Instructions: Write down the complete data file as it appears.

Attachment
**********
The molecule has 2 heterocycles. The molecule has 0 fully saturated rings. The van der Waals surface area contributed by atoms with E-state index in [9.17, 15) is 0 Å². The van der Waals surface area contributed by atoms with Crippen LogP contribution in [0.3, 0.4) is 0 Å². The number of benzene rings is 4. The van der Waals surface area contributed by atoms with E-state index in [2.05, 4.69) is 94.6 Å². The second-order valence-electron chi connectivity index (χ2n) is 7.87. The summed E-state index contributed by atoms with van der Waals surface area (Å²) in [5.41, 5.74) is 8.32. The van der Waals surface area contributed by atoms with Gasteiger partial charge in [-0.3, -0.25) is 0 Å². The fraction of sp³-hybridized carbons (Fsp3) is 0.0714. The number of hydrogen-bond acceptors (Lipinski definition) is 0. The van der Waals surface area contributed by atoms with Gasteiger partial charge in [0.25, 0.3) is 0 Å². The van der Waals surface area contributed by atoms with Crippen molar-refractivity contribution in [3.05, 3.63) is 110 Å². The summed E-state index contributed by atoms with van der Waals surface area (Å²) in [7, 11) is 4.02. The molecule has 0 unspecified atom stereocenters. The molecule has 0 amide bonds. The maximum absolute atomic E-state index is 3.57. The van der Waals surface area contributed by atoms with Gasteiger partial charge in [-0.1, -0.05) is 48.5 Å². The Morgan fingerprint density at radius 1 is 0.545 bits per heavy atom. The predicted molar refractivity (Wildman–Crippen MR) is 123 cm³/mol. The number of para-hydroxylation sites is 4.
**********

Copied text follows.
The molecule has 2 heterocycles. The molecule has 0 fully saturated rings. The van der Waals surface area contributed by atoms with E-state index in [9.17, 15) is 0 Å². The van der Waals surface area contributed by atoms with Crippen LogP contribution in [0.3, 0.4) is 0 Å². The number of benzene rings is 4. The van der Waals surface area contributed by atoms with E-state index in [2.05, 4.69) is 94.6 Å². The second-order valence-electron chi connectivity index (χ2n) is 7.87. The summed E-state index contributed by atoms with van der Waals surface area (Å²) in [5.41, 5.74) is 8.32. The van der Waals surface area contributed by atoms with Gasteiger partial charge in [-0.3, -0.25) is 0 Å². The fraction of sp³-hybridized carbons (Fsp3) is 0.0714. The number of hydrogen-bond acceptors (Lipinski definition) is 0. The van der Waals surface area contributed by atoms with Gasteiger partial charge in [0.25, 0.3) is 0 Å². The van der Waals surface area contributed by atoms with Crippen molar-refractivity contribution in [3.05, 3.63) is 110 Å². The summed E-state index contributed by atoms with van der Waals surface area (Å²) in [7, 11) is 4.02. The molecule has 0 unspecified atom stereocenters. The molecule has 0 amide bonds. The maximum absolute atomic E-state index is 3.57. The van der Waals surface area contributed by atoms with Gasteiger partial charge in [-0.1, -0.05) is 48.5 Å². The Morgan fingerprint density at radius 1 is 0.545 bits per heavy atom. The predicted molar refractivity (Wildman–Crippen MR) is 123 cm³/mol. The number of para-hydroxylation sites is 4.